SMART-1 was captured by the Moon's gravity on 15 November 2004. The initial orbit was highly elliptical and over the next three months the apolune was lowered and the orbit circularised for final operations.
The table below shows SMART-1's orbital elements with respect to the Moon and its equator for two dates: the first lunar orbit after capture on 15 November 2004 and the first operational orbit on 28 February 2005. The final operational orbit was an elliptical polar orbit with a period of nearly 5 hours.
Note: SMART-1's altitude at perilune and apolune for this first operational orbit were respectively 471 kilometres and 2880 kilometres. The perilune passage occured in the southern hemisphere at a latitude of 74° south.
Once in operational orbit, the Electric Propulsion (EP) system was no longer used and SMART-1 followed a natural evolving orbit around the Moon.
The orbital elements varied during the operational period under the effect of the Earth gravity perturbations. The perilune slowly decreased to about 300 km and the apolune increased to about 3000 km, while the argument of perilune drifted around the south pole.
First Re-boost Phase
On 2 August 2005 at 10:23 UT the EP was restarted to reboost the spacecraft orbit. In order to extend the orbital lifetime by 1 year, the EP was fired repeatedly from 2 August to 17 September 2005. The firing strategy consisted of 2 pulses of 68 minutes each per orbit, one on the ascending arc and one on the descending arc. The period covered over 200 orbits (of ~5h each).
After the re-boost phase, SMART-1 was left in a natural orbit determined by lunar gravity and perturbations caused by gravitational influence of the Earth and Sun.
End of Ion Engine Operations
Virtually all the remaining xenon was used during the re-boost phase. The end of the re-boost phase therefore also marked the end of the electric propulsion system's active live. The EP was fired for the last time on 17 September 2005 at 18:45 UTC.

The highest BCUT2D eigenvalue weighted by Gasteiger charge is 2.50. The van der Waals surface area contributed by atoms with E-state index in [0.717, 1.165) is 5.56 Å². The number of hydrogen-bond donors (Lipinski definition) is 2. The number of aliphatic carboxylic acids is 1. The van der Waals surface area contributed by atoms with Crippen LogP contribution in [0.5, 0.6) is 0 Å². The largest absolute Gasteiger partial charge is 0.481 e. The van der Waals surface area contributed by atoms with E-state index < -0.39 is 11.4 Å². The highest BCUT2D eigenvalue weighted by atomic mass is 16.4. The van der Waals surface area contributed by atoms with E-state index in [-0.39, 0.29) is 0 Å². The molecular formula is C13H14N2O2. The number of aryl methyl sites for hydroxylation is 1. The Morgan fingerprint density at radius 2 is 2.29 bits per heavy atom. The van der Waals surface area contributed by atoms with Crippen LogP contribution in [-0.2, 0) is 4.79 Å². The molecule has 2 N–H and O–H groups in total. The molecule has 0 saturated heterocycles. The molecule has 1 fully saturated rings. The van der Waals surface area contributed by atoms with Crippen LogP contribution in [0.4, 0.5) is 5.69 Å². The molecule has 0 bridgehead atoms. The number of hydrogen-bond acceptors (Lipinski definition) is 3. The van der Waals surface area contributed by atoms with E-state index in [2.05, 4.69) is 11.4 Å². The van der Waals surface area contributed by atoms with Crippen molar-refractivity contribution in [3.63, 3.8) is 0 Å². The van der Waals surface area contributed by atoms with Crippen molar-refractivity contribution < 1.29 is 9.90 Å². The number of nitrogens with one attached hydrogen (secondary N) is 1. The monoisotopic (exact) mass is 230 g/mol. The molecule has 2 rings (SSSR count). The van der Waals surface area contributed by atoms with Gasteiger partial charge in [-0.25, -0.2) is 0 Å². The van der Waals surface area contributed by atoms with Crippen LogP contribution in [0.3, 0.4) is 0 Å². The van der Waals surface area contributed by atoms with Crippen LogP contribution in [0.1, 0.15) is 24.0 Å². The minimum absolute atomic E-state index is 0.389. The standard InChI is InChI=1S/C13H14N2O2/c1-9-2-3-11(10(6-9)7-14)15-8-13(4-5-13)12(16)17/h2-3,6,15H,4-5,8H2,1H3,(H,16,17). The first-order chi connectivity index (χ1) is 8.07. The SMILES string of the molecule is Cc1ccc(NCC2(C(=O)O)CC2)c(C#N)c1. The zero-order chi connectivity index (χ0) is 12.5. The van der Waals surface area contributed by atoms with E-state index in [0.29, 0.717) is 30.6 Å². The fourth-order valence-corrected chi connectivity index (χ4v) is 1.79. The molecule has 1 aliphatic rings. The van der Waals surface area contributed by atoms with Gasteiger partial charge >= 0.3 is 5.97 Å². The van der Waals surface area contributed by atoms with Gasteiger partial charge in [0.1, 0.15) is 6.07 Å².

Second Re-boost Phase
Without any changes to its orbit, SMART-1 would impact the Moon on 17 August 2006. To optimise scientific return, however, this date was extended through a second reboost phase to 3 September 2006. To achieve this, the perilune distance was increased by a series of raising manoeuvres from 19 June to 2 July 2006.
As the ion engine was no longer availble for providing thrust, another method was adopted to increase the spacecraft's velocity and boost the orbit. The orbit perilune was raised by about 90 km using only the attitude thrusters of the AOCS system in combination with a series of reaction wheel offloadings to provide a deltaV in the direction of SMART-1's motion.
The accumulative effect of the small imparted deltaV's over the two week period - covering 64 lunar orbits - resulted in the desired total acceleration, and SMART-1's orbit was pushed outward. After the re-boost phase, the natural evolution of the orbit causes the spacecraft to spiral in again toward the lunar surface, but it is now set to impact the Moon at a favourable time and location - observable from the Earth.
Status Reports Coverage
The period from the first lunar orbit up to the end of the second re-boost phase is covered in the status reports no. 35 to no. 54
Last Update: 04 August 2006For further information please contact: SciTech.email@example.com